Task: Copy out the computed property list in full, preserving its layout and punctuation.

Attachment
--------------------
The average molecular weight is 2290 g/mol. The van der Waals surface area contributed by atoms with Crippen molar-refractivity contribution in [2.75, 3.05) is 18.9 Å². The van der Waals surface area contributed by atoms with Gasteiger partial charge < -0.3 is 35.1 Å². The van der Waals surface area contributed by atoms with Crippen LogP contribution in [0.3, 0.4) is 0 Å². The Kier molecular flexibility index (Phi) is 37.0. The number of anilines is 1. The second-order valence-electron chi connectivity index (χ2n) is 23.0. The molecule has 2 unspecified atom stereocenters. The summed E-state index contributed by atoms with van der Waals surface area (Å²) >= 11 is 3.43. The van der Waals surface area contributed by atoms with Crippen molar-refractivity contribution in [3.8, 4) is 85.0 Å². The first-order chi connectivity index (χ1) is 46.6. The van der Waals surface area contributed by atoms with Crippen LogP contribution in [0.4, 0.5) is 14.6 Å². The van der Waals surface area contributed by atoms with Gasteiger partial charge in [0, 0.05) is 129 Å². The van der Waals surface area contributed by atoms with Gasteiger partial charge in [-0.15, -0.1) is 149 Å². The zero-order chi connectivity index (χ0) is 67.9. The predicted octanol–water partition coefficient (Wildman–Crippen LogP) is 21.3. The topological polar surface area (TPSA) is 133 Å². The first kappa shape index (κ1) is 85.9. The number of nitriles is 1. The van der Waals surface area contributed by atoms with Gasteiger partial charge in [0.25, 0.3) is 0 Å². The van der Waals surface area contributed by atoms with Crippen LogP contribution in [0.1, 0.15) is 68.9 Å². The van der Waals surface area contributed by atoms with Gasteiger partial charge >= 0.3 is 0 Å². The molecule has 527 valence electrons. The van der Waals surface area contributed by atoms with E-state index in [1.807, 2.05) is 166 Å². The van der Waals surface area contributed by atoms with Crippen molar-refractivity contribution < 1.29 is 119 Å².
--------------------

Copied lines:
The average molecular weight is 2290 g/mol. The van der Waals surface area contributed by atoms with Crippen molar-refractivity contribution in [2.75, 3.05) is 18.9 Å². The van der Waals surface area contributed by atoms with Gasteiger partial charge < -0.3 is 35.1 Å². The van der Waals surface area contributed by atoms with Crippen LogP contribution in [0.3, 0.4) is 0 Å². The Kier molecular flexibility index (Phi) is 37.0. The number of anilines is 1. The second-order valence-electron chi connectivity index (χ2n) is 23.0. The molecule has 2 unspecified atom stereocenters. The summed E-state index contributed by atoms with van der Waals surface area (Å²) >= 11 is 3.43. The van der Waals surface area contributed by atoms with Crippen molar-refractivity contribution in [3.8, 4) is 85.0 Å². The first-order chi connectivity index (χ1) is 46.6. The van der Waals surface area contributed by atoms with Crippen LogP contribution in [0.4, 0.5) is 14.6 Å². The van der Waals surface area contributed by atoms with Gasteiger partial charge in [0, 0.05) is 129 Å². The van der Waals surface area contributed by atoms with Gasteiger partial charge in [-0.15, -0.1) is 149 Å². The zero-order chi connectivity index (χ0) is 67.9. The predicted octanol–water partition coefficient (Wildman–Crippen LogP) is 21.3. The topological polar surface area (TPSA) is 133 Å². The first kappa shape index (κ1) is 85.9. The number of nitriles is 1. The van der Waals surface area contributed by atoms with Gasteiger partial charge in [0.25, 0.3) is 0 Å². The van der Waals surface area contributed by atoms with Crippen LogP contribution in [0.1, 0.15) is 68.9 Å². The van der Waals surface area contributed by atoms with Gasteiger partial charge >= 0.3 is 0 Å². The molecule has 527 valence electrons. The van der Waals surface area contributed by atoms with E-state index in [1.807, 2.05) is 166 Å². The van der Waals surface area contributed by atoms with Crippen molar-refractivity contribution < 1.29 is 119 Å².